On September 2nd, exactly a week before the north African nation of Somaliland opened its official embassy to Taiwan in the Taiwanese capital, the oil tanker MT Omair docked in Berbera port to unload 14,000 metric tons of diesel into Berbera oil terminals.
According to Somaliland government officials, this is the largest shipment of fuel to ever arrive in Somaliland.
According to the Minister of Commerce, Industry and Tourism Hon. Mohamoud Hassan Saad (Saajin), the shipment of diesel belongs to Trafigura – an energy trading multinational conglomerate who will resell the shipment to the fuel traders who previously imported their supplies individually.
The Minister of Commerce Hon. Mohamoud Hassan Saad (Saajin) stated that this is another major milestone in Somaliland’s effort to attract major companies to come and invest in the country, and added that Trafigura as a company is larger than DP World.
Explaining Trafigura’s role in becoming Somaliland’s fuel supplier, the Minister of Commerce Hon. Mohamoud Hassan Saad (Saajin) stated that the company will be modernizing the existing fuel storage facility in Berbera.
The fuel market in Somaliland has been highly fragmented and subject to wild price swings and there has been an instance in the past where contaminated fuel shipment affected thousands of vehicles.
When the ship initially arrived in Berbera, a different account of who owns the fuel was given to the media by the Berbera Port Manager Mr. Hassan Saeed Berbera and oil terminals manager Hassan Ahmed Ibrahim (Embassy), who both stated that the fuel delivered by the MT. Omair was purchased by the Ethiopian government, while the rest belongs to the Somaliland government.
Although it was widely speculated in the past few months that the Berbera Oil Terminals will be leased to Trafigura, this is the first time the Somaliland government has confirmed its deal with the multinational conglomerate’s take over of the Berbera fuel storage facilities, and the company becoming Somaliland’s sole provider of petroleum products.
In August 2018, Somaliland President HE Muse Bihi Abdi renationalized a number of assets that were managed by private companies.
Berbera Oil Terminals, previously managed by Berbera Oil Group, was one of them.
It is unclear how long the government has been in talks with Trafigura to supply fuel to Somaliland and takeover the Berbera Oil Terminals, but government officials have mentioned that the Somaliland government intends to import fuel and supply it to existing traders.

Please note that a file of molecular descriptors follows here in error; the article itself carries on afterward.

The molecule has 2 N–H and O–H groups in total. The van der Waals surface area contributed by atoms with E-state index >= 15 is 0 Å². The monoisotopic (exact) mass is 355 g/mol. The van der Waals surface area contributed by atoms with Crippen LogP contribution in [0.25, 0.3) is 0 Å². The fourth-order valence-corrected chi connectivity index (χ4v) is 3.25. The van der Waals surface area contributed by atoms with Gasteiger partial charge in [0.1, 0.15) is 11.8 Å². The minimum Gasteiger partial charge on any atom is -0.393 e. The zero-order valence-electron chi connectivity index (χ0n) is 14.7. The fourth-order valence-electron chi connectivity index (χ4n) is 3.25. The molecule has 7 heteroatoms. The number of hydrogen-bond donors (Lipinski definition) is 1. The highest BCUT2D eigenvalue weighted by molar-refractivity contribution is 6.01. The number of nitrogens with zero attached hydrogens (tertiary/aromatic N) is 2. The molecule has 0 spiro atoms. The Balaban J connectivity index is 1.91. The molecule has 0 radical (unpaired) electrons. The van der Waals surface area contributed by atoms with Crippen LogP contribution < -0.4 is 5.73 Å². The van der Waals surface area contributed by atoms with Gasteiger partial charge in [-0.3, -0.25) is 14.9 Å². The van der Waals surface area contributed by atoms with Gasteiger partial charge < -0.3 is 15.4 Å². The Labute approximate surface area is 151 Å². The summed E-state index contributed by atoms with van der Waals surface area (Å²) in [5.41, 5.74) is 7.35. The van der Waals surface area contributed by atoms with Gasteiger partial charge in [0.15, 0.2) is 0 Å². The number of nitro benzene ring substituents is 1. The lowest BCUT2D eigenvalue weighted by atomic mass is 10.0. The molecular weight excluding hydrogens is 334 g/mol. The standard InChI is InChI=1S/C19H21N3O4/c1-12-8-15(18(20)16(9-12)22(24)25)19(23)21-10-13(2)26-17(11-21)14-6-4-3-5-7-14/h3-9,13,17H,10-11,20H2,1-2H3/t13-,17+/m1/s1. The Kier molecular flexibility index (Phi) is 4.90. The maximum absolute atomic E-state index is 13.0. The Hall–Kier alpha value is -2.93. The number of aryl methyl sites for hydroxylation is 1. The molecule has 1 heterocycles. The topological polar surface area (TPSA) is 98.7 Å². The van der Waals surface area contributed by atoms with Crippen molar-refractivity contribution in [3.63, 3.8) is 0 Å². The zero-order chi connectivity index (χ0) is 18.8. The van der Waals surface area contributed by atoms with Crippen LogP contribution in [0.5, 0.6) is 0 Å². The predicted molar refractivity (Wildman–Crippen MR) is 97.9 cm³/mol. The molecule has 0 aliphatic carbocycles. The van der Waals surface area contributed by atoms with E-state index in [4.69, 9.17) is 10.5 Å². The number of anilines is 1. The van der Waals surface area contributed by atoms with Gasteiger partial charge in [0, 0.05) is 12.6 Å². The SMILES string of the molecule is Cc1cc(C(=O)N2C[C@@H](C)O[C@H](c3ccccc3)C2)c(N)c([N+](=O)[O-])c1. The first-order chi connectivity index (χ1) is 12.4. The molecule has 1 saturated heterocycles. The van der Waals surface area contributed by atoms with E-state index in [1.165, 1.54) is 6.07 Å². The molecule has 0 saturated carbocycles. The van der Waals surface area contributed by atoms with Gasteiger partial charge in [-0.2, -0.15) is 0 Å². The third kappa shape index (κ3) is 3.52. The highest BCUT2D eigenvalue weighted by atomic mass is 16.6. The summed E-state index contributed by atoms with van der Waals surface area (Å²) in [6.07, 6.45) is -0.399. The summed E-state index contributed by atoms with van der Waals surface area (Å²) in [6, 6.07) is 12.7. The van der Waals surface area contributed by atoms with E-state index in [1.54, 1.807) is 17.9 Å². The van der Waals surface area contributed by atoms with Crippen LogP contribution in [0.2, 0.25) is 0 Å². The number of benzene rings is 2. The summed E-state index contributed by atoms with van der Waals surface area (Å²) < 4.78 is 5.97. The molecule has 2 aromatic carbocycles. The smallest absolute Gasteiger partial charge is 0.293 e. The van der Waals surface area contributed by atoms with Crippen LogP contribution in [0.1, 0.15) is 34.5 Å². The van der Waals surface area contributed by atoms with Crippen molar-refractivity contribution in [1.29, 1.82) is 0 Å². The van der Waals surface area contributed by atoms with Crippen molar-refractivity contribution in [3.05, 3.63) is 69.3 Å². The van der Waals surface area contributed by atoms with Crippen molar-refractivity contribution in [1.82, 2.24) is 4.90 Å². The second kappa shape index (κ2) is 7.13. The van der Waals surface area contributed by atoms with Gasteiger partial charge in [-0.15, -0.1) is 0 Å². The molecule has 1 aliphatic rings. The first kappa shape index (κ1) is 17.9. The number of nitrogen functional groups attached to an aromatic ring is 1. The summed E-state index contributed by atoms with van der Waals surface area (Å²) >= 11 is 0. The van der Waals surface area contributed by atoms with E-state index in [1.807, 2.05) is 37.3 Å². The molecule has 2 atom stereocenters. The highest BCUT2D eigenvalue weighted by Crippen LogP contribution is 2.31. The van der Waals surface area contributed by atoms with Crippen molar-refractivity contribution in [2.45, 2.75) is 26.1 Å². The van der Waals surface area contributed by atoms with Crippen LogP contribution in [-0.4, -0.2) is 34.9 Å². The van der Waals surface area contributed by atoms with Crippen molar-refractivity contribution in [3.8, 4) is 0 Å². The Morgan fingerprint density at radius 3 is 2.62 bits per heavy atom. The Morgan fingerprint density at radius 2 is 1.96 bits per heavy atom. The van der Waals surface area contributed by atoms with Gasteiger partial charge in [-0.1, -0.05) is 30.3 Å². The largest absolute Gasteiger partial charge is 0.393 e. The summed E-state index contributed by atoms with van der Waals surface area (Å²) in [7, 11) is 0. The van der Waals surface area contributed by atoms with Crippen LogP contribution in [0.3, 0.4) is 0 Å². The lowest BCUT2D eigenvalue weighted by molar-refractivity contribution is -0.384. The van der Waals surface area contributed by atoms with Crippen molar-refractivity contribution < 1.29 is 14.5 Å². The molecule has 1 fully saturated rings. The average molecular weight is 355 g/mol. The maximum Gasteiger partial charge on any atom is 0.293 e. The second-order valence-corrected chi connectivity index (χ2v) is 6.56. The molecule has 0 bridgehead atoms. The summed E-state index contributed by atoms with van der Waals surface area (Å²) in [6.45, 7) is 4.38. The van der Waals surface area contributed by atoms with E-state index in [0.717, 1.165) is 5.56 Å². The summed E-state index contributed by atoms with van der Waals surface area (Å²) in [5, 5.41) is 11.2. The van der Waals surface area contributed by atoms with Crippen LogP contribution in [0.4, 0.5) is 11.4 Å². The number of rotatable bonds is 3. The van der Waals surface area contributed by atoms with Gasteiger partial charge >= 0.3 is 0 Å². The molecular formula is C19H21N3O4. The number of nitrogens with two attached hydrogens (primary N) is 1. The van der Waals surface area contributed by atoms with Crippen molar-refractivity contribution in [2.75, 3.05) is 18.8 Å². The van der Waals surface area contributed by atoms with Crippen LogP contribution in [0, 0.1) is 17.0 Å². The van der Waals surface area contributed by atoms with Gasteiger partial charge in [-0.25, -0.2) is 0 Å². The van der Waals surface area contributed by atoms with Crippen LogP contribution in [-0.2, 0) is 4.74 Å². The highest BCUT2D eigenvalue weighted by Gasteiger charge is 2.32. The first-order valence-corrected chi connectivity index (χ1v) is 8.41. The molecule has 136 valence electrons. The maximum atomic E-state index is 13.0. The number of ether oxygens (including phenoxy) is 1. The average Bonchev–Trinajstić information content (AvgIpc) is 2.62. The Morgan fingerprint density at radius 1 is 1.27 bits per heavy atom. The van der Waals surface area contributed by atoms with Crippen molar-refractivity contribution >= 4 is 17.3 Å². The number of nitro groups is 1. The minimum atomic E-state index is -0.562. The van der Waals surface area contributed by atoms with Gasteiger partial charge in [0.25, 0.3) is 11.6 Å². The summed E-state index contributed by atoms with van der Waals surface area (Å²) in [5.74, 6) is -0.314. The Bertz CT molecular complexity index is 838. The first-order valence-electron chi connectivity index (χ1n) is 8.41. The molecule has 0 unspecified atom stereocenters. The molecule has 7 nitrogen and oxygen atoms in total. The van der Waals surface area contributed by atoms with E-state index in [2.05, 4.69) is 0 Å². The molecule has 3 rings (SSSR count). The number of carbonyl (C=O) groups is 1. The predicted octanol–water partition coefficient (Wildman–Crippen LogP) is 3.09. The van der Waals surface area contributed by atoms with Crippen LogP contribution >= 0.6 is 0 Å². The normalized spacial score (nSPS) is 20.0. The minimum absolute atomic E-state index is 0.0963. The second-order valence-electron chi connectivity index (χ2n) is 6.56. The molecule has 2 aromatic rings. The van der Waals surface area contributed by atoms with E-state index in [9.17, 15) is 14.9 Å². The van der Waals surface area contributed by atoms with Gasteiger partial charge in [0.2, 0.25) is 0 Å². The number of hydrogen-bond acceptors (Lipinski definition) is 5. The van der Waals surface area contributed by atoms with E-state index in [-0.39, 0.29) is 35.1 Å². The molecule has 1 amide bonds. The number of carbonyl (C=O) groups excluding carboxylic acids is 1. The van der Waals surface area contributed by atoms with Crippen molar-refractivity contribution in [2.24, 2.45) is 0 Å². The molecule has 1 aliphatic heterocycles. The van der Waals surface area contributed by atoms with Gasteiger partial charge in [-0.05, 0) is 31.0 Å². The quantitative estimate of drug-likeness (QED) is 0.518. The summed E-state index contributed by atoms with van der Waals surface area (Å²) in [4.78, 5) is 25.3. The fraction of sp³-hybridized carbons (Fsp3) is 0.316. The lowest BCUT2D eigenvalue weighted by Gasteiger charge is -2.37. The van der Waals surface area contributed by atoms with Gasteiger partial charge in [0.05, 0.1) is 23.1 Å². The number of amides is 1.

It is unclear if the Trafigura deal is related to these previous statements.
There is no evidence that the agreement with Trafigura to manage the Berbera Oil Terminals and supply fuel to Somaliland as announced by the Minister of Commerce Hon. Mohamoud Hassan Saad (Saajin) was ratified or approved by the Somaliland Parliament.
In comparison, the deal with DP World to manage Berbera Port was ratified by parliament.
Trafigura has a checkered past and has been involved in a number of scandals over the years; in one, it was found guilty of dumping toxic waste in Côte d’Ivoire, that, according to the government took 16 lives and affected thousands with a multitude of health ailments.
The company has since settled the case with an undisclosed payout to 31,000 victims.
The Guardian reported in May that the company’s oil trading division may be under investigation for alleged market manipulation and corruption related to its oil trading activities.
The Somaliland government has in the past entered into agreements with questionable or non-existing companies.
Singapore New Silk Somaliland Energy CO LTD was one of these companies that the Somaliland government announced a major deal with – to build an oil refinery in Berbera and employ 400 National Service graduates.
More than a year after the announcement, there is no activity on the supposed refinery.
It is unclear how much due diligence the Somaliland government has performed to consider its dealings with Trafigura.
Officials from the Ministry of Commerce, Industry and Tourism, as well as Berbera Oil Terminal and Port Authority did not return calls for details on the specifics of the agreement with Trafigura, the fuel it will import into Somaliland, and its planned use of the oil terminal.
This article first appeared in the Somaliland Chronicle and is republished with permission.